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Inner War, Inner Peace
Thankfully, genes are not the whole story: Certain diet and lifestyle changes can help to ease the impact of autoimmune disease. "You can't control your genes, but you need to be aware of them," says Bock. "Then you can be more preventive in your family about things that may contribute to the autoimmunity." Depending on the disorder, one treatment approach might involve identifying and eliminating a toxin—whether it be a dietary allergen contributing to inflammation such as wheat or dairy, heavy metals from fish, or even a virus or bacterial infection such as strep throat. Then there are proactive measures, such as adhering to a regimen of supplements that are known to help regulate the immune system. "I call it the holy trinity: probiotics, omega 3s, and vitamin D," says Dr. Bock. "This combination enhances a beneficial group of lymphocytes in the blood called T-regs, which can reduce inflammation." In Kunkel's house, supplements like these, along with mindfulness in the kitchen, have had a visible impact on the family's health. "We've been strictly organic, and we stay away from processed foods," she says. "I do a lot of cooking—fresh meals, nothing from a box." Despite their autoimmune diagnoses, Kunkel is pleased to find that her children are otherwise extremely healthy.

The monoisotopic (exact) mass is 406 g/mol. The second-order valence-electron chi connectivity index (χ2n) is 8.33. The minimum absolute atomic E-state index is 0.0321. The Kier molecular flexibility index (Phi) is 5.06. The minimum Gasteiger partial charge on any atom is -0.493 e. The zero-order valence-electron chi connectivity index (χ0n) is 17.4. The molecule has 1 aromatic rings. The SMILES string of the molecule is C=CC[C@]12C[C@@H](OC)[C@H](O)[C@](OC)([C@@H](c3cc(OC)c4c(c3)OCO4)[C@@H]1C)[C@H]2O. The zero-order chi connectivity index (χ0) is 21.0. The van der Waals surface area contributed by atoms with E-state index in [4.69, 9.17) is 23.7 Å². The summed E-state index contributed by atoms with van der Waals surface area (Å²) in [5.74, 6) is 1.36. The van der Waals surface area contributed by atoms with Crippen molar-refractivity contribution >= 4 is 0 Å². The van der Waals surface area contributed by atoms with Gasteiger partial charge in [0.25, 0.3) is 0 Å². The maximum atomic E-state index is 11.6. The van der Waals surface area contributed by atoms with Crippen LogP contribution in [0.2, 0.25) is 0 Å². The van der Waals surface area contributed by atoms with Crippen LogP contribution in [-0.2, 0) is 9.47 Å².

Yet more research, and a much more integrative approach to health care, are essential to ending the wartime state that prevails in so many of our bodies. "We have cancer centers all over the country, but not one autoimmune center," says Ladd. With the establishment of a such centers for research, treatment, and diagnostic triage, we could pick up the speed toward making biological peace—and eradicating the insane war that is autoimmune disease.
Kenneth Bock, MD (845)758-0001; Bockintegrative.com
American Autoimmune Related Diseases Association Aarda.org